Today, I’m leaving for The Amazing Meeting in Las Vegas. I can’t wait to get there. Believe it or not, I’ll even be on a panel! While I’m there I’ll probably manage to do a new post or two, but, in the meantime, while I’m away communing with fellow skeptics at TAM7, I’ll be reposting some Classic Insolence from the month of July in years past. (After all, if you haven’t been following this blog at least a year, it’ll be new to you. And if you have I hope you enjoy it again.) This particular post first appeared in July 2007.
This sort of thing makes one wonder if the personification of Death should in fact be a cat, although, oddly enough, not a black cat:
Oscar the rescue cat is not simply a welcome feline companion at the Steere nursing home in Providence, Rhode Island. According to a new report in a medical journal he has a remarkable, though morbid talent – predicting when patients will die.
When the two-year-old grey and white cat curls up next to an elderly resident, staff now realise, this means they are likely to die in the next few hours.
Such is Oscar’s apparent accuracy – 25 consecutive cases so far – that nurses at the US home now warn family members to rush to a patient’s beside as soon as the cat takes up residence there.
“He doesn’t make too many mistakes. He seems to understand when patients are about to die,” said David Dosa, an expert in geriatric care who described the phenomenon in the New England Journal of Medicine.
To me this just looks like a load of confirmation bias. Probably what happened is that the cat happened to curl up near a patient who just happened to die within a couple of hours. After that, the staff were on the lookout and now they notice it. It’s the same reason that, even though there is no evidence that craziness, injuries, or crime are any more frequent during nights of full moons, there is the persistent myth among emergency room staffs, police, EMS drivers, etc., that they’re busier during full moons.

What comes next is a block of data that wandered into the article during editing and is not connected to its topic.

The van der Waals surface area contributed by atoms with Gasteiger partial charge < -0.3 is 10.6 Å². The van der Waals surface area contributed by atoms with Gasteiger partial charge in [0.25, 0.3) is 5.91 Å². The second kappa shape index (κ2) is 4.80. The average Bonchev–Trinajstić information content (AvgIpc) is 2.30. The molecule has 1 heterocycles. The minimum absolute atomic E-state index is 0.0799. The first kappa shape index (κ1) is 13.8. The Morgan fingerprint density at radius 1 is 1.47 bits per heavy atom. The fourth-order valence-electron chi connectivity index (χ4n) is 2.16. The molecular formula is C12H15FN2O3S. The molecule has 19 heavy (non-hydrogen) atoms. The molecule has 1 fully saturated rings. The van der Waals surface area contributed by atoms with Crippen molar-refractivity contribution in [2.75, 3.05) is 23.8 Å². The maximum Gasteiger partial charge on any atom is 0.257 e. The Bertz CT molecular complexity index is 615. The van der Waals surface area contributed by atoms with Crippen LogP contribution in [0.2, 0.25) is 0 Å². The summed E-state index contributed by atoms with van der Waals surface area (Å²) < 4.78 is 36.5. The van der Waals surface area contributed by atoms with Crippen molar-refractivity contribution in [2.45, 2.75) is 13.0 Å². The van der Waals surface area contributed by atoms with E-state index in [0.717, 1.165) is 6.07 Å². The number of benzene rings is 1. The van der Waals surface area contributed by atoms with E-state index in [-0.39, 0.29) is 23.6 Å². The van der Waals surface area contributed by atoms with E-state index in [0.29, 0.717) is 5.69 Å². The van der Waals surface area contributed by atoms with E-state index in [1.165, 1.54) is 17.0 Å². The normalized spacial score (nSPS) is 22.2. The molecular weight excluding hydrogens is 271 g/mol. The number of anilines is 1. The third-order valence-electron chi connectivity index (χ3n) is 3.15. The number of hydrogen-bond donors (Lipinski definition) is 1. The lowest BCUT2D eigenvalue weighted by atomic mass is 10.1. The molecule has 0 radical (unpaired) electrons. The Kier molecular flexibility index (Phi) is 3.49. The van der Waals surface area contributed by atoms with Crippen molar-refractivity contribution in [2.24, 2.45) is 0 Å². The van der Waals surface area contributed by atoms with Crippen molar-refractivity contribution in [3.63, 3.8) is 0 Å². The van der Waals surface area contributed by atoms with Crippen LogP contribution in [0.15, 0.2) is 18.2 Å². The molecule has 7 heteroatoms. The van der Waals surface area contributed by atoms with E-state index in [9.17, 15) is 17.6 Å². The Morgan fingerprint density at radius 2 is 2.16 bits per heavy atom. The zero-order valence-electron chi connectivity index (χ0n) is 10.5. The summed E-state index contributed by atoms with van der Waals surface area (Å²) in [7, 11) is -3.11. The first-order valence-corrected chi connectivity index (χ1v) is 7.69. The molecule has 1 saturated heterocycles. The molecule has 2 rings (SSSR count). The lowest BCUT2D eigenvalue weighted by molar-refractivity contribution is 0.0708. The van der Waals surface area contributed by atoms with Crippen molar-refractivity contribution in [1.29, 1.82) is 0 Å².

In fact, look at this excerpt from the story, pulled straight out of the New England Journal of Medicine:
Oscar decides to head down the west wing first, along the way sidestepping Mr. S., who is slumped over on a couch in the hallway. With lips slightly pursed, he snores peacefully — perhaps blissfully unaware of where he is now living. Oscar continues down the hallway until he reaches its end and Room 310. The door is closed, so Oscar sits and waits. He has important business here.
Twenty-five minutes later, the door finally opens, and out walks a nurse’s aide carrying dirty linens. “Hello, Oscar,” she says. “Are you going inside?” Oscar lets her pass, then makes his way into the room, where there are two people. Lying in a corner bed and facing the wall, Mrs. T. is asleep in a fetal position. Her body is thin and wasted from the breast cancer that has been eating away at her organs. She is mildly jaundiced and has not spoken in several days. Sitting next to her is her daughter, who glances up from her novel to warmly greet the visitor. “Hello, Oscar. How are you today?”